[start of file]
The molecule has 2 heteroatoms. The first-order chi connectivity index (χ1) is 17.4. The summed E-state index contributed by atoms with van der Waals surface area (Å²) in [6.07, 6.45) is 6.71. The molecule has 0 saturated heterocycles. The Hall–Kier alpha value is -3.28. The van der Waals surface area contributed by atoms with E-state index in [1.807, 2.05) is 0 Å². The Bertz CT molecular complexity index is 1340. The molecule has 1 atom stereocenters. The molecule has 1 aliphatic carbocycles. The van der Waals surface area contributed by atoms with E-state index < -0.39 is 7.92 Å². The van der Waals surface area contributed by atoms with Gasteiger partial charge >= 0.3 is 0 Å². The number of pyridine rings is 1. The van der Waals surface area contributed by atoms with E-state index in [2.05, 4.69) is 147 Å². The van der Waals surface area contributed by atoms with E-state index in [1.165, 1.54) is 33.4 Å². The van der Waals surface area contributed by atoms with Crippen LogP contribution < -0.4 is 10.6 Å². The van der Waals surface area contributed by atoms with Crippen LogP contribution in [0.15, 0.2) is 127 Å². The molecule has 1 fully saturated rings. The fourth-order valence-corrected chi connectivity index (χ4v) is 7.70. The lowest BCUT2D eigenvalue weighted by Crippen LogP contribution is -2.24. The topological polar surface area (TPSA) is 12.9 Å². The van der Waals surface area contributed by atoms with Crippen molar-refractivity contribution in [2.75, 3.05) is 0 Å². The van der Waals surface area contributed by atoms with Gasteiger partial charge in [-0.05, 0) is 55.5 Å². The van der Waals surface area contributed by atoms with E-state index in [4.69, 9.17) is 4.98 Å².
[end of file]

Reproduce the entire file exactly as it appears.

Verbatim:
The molecule has 2 heteroatoms. The first-order chi connectivity index (χ1) is 17.4. The summed E-state index contributed by atoms with van der Waals surface area (Å²) in [6.07, 6.45) is 6.71. The molecule has 0 saturated heterocycles. The Hall–Kier alpha value is -3.28. The van der Waals surface area contributed by atoms with E-state index in [1.807, 2.05) is 0 Å². The Bertz CT molecular complexity index is 1340. The molecule has 1 atom stereocenters. The molecule has 1 aliphatic carbocycles. The van der Waals surface area contributed by atoms with E-state index < -0.39 is 7.92 Å². The van der Waals surface area contributed by atoms with Gasteiger partial charge >= 0.3 is 0 Å². The number of pyridine rings is 1. The van der Waals surface area contributed by atoms with E-state index in [2.05, 4.69) is 147 Å². The van der Waals surface area contributed by atoms with E-state index in [1.165, 1.54) is 33.4 Å². The van der Waals surface area contributed by atoms with Crippen LogP contribution < -0.4 is 10.6 Å². The van der Waals surface area contributed by atoms with Crippen LogP contribution in [0.15, 0.2) is 127 Å². The molecule has 1 fully saturated rings. The fourth-order valence-corrected chi connectivity index (χ4v) is 7.70. The lowest BCUT2D eigenvalue weighted by Crippen LogP contribution is -2.24. The topological polar surface area (TPSA) is 12.9 Å². The van der Waals surface area contributed by atoms with Crippen molar-refractivity contribution in [2.75, 3.05) is 0 Å². The van der Waals surface area contributed by atoms with Gasteiger partial charge in [-0.05, 0) is 55.5 Å². The van der Waals surface area contributed by atoms with E-state index in [4.69, 9.17) is 4.98 Å².